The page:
We’ve written about this controversy before. In buying the islands — which lie hundreds of miles away from its customers — Met could circumvent a significant amount of struggle in building the massive water diversion tunnels Gov. Jerry Brown is pushing as a solution to the state’s water challenges.

By owning the islands, two of which lie in the path of the tunnels, Met would eliminate at least a portion of land acquisition needs facing the project. Met would simply hand over the land, saving the state a costly and protracted eminent domain proceeding.

The other two islands could be restored as habitat to serve as environmental mitigation for the project.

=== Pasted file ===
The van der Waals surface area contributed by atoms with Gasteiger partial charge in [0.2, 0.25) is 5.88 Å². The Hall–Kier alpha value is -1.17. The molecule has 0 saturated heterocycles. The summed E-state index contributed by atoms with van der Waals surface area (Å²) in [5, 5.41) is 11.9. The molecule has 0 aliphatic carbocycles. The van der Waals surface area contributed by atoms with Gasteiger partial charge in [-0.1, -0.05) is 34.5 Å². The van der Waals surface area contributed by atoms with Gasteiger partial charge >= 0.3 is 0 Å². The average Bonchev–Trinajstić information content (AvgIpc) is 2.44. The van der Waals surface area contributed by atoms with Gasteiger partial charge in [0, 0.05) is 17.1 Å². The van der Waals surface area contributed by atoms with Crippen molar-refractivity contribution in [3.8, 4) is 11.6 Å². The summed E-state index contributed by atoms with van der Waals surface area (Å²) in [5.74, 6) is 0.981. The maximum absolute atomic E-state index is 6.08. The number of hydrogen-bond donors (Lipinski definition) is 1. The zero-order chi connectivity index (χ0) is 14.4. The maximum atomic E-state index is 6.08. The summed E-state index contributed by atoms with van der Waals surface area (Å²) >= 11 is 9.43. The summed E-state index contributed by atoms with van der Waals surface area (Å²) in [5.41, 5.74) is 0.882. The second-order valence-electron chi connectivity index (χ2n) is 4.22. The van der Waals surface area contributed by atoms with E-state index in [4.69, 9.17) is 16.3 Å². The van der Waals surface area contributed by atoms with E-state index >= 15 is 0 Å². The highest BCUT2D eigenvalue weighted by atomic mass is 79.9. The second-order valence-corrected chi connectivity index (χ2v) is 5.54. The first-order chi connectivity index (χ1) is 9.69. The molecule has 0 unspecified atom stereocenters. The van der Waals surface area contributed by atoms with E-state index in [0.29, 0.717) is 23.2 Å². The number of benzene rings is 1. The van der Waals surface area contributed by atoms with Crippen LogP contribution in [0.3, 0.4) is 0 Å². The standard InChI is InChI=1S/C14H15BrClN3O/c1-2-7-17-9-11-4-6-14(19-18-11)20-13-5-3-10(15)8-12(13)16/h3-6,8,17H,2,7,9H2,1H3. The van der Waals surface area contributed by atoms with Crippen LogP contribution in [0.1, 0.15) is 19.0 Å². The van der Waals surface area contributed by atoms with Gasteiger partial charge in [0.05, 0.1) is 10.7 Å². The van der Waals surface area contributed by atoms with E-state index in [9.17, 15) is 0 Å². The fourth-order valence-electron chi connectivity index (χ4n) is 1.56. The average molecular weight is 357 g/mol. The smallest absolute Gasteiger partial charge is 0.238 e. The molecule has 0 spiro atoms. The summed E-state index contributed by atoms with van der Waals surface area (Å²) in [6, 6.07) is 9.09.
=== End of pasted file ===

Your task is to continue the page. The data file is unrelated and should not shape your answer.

The current owners of the islands for years have pushed a proposal to turn them into water storage reservoirs by flooding them. The L.A. Times reports today that Met has no interest in this project.

“We’ve always been skeptical of pure storage,” said Jeffrey Kightlinger, the agency’s general manager. “We’re very intrigued with the potential environmental benefits.”

The Times also reports that Met is intrigued, apparently, that it’s prepared to undertake the purchase without Westlands Water District as a partner, if necessary.

Top image: Biologists tend a rotary screw trap on the Russian River. The device provides a way to count salmon in the river without handling or harming them. Thousands of property owners in the river’s upper watershed have not heeded state water conservation requirements intended to help salmon. (Sonoma County Water Agency)